Your gut can affect your personality and energy levels: Study

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New York– Keeping your gut in good health may be key as it can affect your personality as well as regulate energy levels, finds a study.

The study led by researchers from Clarkson University in Potsdam, New York, showed that gut bacteria which are responsible for breakdown of food, and metabolomic pathways can influence a person’s energy levels, fatigue, and their day-to-day personality, Daily Mail reported.

The team found that certain, distinct, bacteria were strongly associated with one of four defined personality traits a person could hold.

Although a gut microbiome does not often change, taking antibiotics or another drug that can alter the body’s bacteria may be able to change a person’s demeanour as a result.

“These new findings support previous studies which reported that feelings of energy are associated with metabolic processes, while feelings of fatigue are associated with inflammatory processes,” lead researcher Dr Ali Boolani, a physical therapy professor at Clarkson, said in a statement.

“Since we are still learning about the gut microbiome, we don’t know whether if we try to change our personality trait, we might see a change in gut microbiome; or if we try to change our gut microbiome, we might also change our personality trait,” Boolani said.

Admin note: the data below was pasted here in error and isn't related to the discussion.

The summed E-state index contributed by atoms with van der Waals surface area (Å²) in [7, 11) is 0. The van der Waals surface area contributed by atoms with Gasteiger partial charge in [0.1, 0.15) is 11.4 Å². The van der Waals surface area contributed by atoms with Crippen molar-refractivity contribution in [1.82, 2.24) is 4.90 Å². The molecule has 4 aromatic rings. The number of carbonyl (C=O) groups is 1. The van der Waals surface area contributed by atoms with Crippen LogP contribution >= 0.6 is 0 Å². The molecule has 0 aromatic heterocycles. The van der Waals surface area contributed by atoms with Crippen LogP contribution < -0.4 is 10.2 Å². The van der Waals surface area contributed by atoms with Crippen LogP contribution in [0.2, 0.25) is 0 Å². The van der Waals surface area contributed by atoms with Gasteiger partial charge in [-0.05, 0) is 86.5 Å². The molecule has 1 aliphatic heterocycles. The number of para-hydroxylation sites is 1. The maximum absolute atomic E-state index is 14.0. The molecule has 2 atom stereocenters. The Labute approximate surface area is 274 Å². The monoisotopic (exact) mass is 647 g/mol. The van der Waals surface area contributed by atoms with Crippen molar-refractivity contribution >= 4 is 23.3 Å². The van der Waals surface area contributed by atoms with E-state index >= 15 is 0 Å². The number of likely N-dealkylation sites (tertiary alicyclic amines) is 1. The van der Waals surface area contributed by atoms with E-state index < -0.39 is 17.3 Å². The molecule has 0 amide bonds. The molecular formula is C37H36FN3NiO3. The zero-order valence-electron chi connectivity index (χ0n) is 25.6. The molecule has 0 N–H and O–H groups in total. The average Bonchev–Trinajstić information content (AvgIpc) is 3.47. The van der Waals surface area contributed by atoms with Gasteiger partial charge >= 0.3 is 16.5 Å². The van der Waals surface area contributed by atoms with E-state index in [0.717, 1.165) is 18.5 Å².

For the study, published in the journal Nutrients, the team gathered data from 20 participants, the report said.

Each of the participants were screened to make sure they had not recently used a medicine that would effect their microbiome. Using stool samples, researchers investigated the levels of different bacteria in each of the participants.

They were also surveyed on four traits the Boolani believes are the base of a person’s personality: mental energy, mental fatigue, physical energy, and physical fatigue.

Researchers found strong correlation between certain traits and certain bacteria found in each person’s microbiome.

While the sample size of the study is relatively small, Boolani is hopeful that these findings could be a stepping stone for future investigation into how a person’s mood can be affected by their gut, the report said. (IANS)



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